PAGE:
How important is E-Learning really? Is it going to make a real impact? Are we in an inflection point, or not? Well, we’ve heard that talk before, without the educational world changing fundamentally. Why would it then happen this time? Here is a slightly different answer to these questions than you might have heard before.
History show: the mere idea of new technologies changing education is hardly new. We have had this discussion before, in the early days of the internet. Ee also had it when the PC became common, and before that; when the VHS-cassette took off. Actually, we even had it even when the TV, and before that, the radio, arrived.
And even before that…
My own father took postman-based courses during the 1950s. Han sat at home in the attic (literary) and studied. Education via the physical mailbox. A big thing for him. Actually; the only way for him to get an education, he was needed back home at the farm.
Of course, he could not afford moving and go to what today is a “regular school”. To him: schooling stopped after 6 years. But since he wanted to learn more, this became a possible solution.
They had no television and the radio was already occupied by the other family members.
But so far, the world of education has not changed fundamentally. Universities have for instance remained more or less untouched during all these years.
The “only” thing that has really happened on the overall level is that we have supplemented the current systems with alternatives. The volume of the market, number of courses, students and providers, has constantly grown.
The mere size of this business is not fixed. It develops in the same speed as knowledge as such, and the globe getting in better shape. Hence; we should not be surprised that education, nowadays, is growing heavily in countries that today have “their own industrial revolution”.
I myself happen to be involved in helping out in Sri Lanka at this moment. They are increasing their system. Ramping up from a couple of thousand university students to about 150 000, per year. Good luck with that without E-learning. Would there even exist teachers enough if they tried to do it in the old, physical, way?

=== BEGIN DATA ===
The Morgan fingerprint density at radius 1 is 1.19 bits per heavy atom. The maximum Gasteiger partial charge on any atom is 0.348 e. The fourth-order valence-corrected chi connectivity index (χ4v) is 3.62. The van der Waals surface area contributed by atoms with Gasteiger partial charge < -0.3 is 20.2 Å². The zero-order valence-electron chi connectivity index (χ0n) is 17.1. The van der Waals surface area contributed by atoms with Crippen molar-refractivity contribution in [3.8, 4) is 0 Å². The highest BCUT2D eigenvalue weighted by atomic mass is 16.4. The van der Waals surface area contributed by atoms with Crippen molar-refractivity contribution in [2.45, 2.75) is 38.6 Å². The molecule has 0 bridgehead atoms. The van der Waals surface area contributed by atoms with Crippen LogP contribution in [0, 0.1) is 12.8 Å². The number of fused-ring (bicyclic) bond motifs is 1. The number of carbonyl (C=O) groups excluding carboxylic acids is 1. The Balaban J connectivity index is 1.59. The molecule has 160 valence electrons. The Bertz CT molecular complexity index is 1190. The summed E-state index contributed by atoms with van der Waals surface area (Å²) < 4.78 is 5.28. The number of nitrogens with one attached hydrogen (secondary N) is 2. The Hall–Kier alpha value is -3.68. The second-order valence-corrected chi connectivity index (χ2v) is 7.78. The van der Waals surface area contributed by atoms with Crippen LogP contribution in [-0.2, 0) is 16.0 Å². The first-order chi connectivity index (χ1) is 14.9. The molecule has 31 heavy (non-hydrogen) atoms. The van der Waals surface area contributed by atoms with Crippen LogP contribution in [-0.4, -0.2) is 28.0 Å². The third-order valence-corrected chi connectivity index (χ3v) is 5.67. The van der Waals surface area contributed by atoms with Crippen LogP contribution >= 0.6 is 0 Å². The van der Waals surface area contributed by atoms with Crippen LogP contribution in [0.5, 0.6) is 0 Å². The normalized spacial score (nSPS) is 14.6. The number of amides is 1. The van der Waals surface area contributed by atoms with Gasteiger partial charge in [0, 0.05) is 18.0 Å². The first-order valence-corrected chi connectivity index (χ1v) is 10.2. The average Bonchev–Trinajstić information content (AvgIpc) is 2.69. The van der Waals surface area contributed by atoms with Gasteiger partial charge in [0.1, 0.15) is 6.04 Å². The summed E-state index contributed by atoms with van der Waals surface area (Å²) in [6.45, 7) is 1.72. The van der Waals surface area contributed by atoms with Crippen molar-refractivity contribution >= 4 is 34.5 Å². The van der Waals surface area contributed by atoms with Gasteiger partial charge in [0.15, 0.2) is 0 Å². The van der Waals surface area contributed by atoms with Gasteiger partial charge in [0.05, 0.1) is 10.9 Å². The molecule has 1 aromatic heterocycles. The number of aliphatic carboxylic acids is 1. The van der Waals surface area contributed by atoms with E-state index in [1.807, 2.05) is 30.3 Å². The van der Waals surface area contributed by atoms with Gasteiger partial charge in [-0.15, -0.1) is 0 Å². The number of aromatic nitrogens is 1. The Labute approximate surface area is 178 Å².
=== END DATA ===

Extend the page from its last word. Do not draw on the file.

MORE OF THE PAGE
When my wife’s grandfather was young, he studied medicine during the 1920s at Uppsala University. There was only about a couple of hundred people in Sweden at that time that got a university degree.
Then, but later, the system expanded in Sweden, heavily. It was during the 1960s – the country was growing economically. That´s why retired professors I happen to know can tell how it was back then. They had to go to cinemas to get lectures. The universities that was under construction was not physically ready when students arrived. Similar thing seem to have happened in China some years back. But then the expansion in Sweden stopped for about 30 years, up until the 1990s.
When I myself went to university during the 1980s about 25 % of all young people took a university degree in Sweden – about the same as during the 1960s. Today, about 50 % of young people do.
The university system in Sweden expanded heavily during the 1990s. But that development did not happen when I myself was an undergrad, so I never saw the expansion myself and could understand it.
The expansion did also stop after the 1990s. That´s why not 100 % of young people go to university in Sweden at this moment. Perhaps there is no point of exactly everyone getting a university degree.
Distance courses by letter are therefor not dead although some people perhaps think so. Radio and TV education is not gone either. And Open University, founded on the old BBC-tradition, is still around. They have 175 000 students, the biggest university in UK today.
I myself was highly involved in this issue as early as the 1990s, in connection with the internet’s entry into the market. Even then, many of us believed in great change. But…
At the time, I worked at a company that did large-scale education, globally, often with target groups of thousands of corporate employees. But we did it IRL.